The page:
If you want to learn to speak effectively, Bill Clinton and Barack Obama are powerhouse role models. Here’s what you can learn from President Obama. To read about President Clinton’s speech, see our analysis here.
Logos: Make Your Best Case Succinctly
Barack Obama’s speech was as inspiring and uplifting as we have come to expect him to be. We (the authors) have sometimes felt that Obama does not like to make the case for his own record—that he could be more persuasive if he were willing to advocate. Lawyers know to make their affirmative case first before defending themselves again the best arguments of the other side; if you start with your opponent’s case, then you are emphasizing their arguments, not yours. In this speech, Obama thought like a lawyer. Notice how each point is made via short, pithy statements, making them easy to say and easy to understand. Here’s a segment:
“After the worst recession in 80 years, we fought our way back. We’ve seen deficits come down, 401(k)s recover, an auto industry set new records, unemployment reach eight-year lows, and our businesses create 15 million new jobs.
After a century of trying, we declared that healthcare in America is not a privilege for a few, it is a right for everybody. After decades of talk, we finally began to wean ourselves off foreign oil. We doubled our production of clean energy. We brought more of our troops home to their families, and we delivered justice to Osama bin Laden. Through diplomacy, we shut down Iran’s nuclear weapons program. We opened up a new chapter with the people of Cuba, brought nearly 200 nations together around a climate agreement that could save this planet for our children. We put policies in place to help students with loans; protect consumers from fraud; cut veteran homelessness almost in half. And through countless acts of quiet courage, America learned that love has no limits, and marriage equality is now a reality across the land.”
Ethos, Pathos: Let Your Good Nature Shine Through
Both Bill Clinton and Barack Obama are very comfortable at the podium. As you listen to them, you get the sense that you are part of a real conversation—that this is a real human being, speaking directly to you. That helps them achieve emotional engagement. But as you let your personality shine, keep in mind a lesson of ethos—audiences want to see evidence of good common sense, good moral sense, and good will. Our favorite moment of Obama’s good humor:
“Let me tell you, eight years ago, you may remember Hillary and I were rivals for the Democratic nomination. We battled for a year and a half. Let me tell you, it was tough, because Hillary was tough. I was worn out. (She was doing everything I was doing, but just like Ginger Rogers, it was backwards in heels. (Applause.) And every time I thought I might have the race won, Hillary just came back stronger. (Applause.)
But after it was all over, I asked Hillary to join my team. (Applause.) And she was a little surprised. Some of my staff was surprised. (Laughter.) But ultimately she said yes–because she knew that what was at stake was bigger than either of us. (Applause.) And for four years — for four years, I had a front-row seat to her intelligence, her judgment, and her discipline. I came to realize that her unbelievable work ethic wasn’t for praise, it wasn’t for attention — that she was in this for everyone who needs a champion. (Applause.) I understood that after all these years, she has never forgotten just who she’s fighting for.”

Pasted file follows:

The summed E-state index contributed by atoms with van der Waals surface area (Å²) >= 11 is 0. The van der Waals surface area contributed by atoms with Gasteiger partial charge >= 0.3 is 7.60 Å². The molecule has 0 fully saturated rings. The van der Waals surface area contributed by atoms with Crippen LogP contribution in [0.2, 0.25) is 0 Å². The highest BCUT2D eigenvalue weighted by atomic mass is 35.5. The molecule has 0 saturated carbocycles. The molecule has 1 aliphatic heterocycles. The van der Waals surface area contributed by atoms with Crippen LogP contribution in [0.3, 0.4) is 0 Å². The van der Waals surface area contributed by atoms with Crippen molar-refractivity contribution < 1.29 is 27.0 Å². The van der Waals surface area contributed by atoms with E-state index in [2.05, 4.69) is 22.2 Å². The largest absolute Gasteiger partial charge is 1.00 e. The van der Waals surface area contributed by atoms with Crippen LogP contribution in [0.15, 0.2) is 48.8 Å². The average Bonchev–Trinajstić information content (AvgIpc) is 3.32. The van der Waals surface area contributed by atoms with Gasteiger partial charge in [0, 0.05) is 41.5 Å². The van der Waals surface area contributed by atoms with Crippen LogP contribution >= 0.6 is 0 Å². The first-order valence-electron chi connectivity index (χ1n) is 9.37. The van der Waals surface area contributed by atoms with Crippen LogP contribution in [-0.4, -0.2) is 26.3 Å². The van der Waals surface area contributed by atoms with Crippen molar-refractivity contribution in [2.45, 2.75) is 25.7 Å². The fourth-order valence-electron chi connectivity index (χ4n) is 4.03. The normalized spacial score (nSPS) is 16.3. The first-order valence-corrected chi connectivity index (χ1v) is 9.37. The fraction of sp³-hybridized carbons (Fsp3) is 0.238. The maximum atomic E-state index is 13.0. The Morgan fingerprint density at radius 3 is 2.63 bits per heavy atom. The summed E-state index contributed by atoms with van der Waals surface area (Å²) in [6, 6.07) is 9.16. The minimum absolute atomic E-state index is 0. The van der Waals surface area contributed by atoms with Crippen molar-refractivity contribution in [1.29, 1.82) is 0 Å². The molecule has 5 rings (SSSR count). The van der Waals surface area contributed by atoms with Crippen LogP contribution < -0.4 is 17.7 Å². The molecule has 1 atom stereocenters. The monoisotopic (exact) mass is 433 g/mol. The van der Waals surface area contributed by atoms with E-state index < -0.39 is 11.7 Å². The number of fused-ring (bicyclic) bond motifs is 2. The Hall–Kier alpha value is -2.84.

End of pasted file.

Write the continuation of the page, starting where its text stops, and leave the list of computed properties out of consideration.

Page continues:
Pathos: Give the Audience a Cause that Unites Them
We predict that this speech will be long remembered for Obama’s description of our “American experiment.” America, he explains, is Ronald Reagan’s (originally Puritan John Winthrop’s) “shining city on a hill”—a beacon of hope to people around the world. Our strength doesn’t lie in a single person, a king or a demagogue. It comes from us, the people. “We’re not a fragile people. We’re not a frightful people. Our power doesn’t come from some self-declared savior promising that he alone can restore order as long as we do things his way. We don’t look to be ruled.”
“America is already great. (Applause.) America is already strong. (Applause.) And I promise you, our strength, our greatness, does not depend on Donald Trump. (Applause.) In fact, it doesn’t depend on any one person. And that, in the end, may be the biggest difference in this election — the meaning of our democracy.
Ronald Reagan called America “a shining city on a hill.” Donald Trump calls it “a divided crime scene” that only he can fix. It doesn’t matter to him that illegal immigration and the crime rate are as low as they’ve been in decades — (applause) — because he’s not actually offering any real solutions to those issues. He’s just offering slogans, and he’s offering fear. He’s betting that if he scares enough people, he might score just enough votes to win this election.
And that’s another bet that Donald Trump will lose. (Applause.) And the reason he’ll lose it is because he’s selling the American people short. We’re not a fragile people. We’re not a frightful people. Our power doesn’t come from some self-declared savior promising that he alone can restore order as long as we do things his way. We don’t look to be ruled. (Applause.) Our power comes from those immortal declarations first put to paper right here in Philadelphia all those years ago: We hold these truths to be self-evident, that all men are created equal; that We the People, can form a more perfect union. (Applause.)
That’s who we are. That’s our birthright — the capacity to shape our own destiny. (Applause.) That’s what drove patriots to choose revolution over tyranny and our GIs to liberate a continent. It’s what gave women the courage to reach for the ballot, and marchers to cross a bridge in Selma, and workers to organize and fight for collective bargaining and better wages. (Applause.)
America has never been about what one person says he’ll do for us. It’s about what can be achieved by us, together — (applause) — through the hard and slow, and sometimes frustrating, but ultimately enduring work of self-government.
And that’s what Hillary Clinton understands. She knows that this is a big, diverse country. She has seen it. She’s traveled. She’s talked to folks. And she understands that most issues are rarely black and white. She understands that even when you’re 100 percent right, getting things done requires compromise; that democracy doesn’t work if we constantly demonize each other. (Applause.) She knows that for progress to happen, we have to listen to each other, and see ourselves in each other, and fight for our principles but also fight to find common ground, no matter how elusive that may sometimes seem. (Applause.) “